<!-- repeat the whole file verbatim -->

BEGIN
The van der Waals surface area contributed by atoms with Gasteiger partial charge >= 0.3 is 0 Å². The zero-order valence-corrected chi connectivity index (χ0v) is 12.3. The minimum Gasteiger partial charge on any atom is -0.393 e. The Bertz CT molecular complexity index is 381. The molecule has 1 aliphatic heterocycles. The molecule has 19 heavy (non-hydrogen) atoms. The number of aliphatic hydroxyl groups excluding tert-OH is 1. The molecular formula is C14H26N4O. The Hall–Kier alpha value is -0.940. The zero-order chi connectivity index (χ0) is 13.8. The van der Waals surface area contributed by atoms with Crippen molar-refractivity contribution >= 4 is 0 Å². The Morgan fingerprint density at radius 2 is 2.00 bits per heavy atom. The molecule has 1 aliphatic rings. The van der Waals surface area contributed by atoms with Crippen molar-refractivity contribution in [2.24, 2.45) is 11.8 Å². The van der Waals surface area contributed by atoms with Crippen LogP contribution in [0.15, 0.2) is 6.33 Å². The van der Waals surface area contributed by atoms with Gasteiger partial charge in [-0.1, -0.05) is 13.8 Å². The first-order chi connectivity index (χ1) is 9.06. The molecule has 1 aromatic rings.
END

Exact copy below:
The van der Waals surface area contributed by atoms with Gasteiger partial charge >= 0.3 is 0 Å². The zero-order valence-corrected chi connectivity index (χ0v) is 12.3. The minimum Gasteiger partial charge on any atom is -0.393 e. The Bertz CT molecular complexity index is 381. The molecule has 1 aliphatic heterocycles. The molecule has 19 heavy (non-hydrogen) atoms. The number of aliphatic hydroxyl groups excluding tert-OH is 1. The molecular formula is C14H26N4O. The Hall–Kier alpha value is -0.940. The zero-order chi connectivity index (χ0) is 13.8. The van der Waals surface area contributed by atoms with Crippen molar-refractivity contribution >= 4 is 0 Å². The Morgan fingerprint density at radius 2 is 2.00 bits per heavy atom. The molecule has 1 aliphatic rings. The van der Waals surface area contributed by atoms with Crippen molar-refractivity contribution in [2.24, 2.45) is 11.8 Å². The van der Waals surface area contributed by atoms with Crippen LogP contribution in [0.15, 0.2) is 6.33 Å². The van der Waals surface area contributed by atoms with Gasteiger partial charge in [-0.1, -0.05) is 13.8 Å². The first-order chi connectivity index (χ1) is 9.06. The molecule has 1 aromatic rings.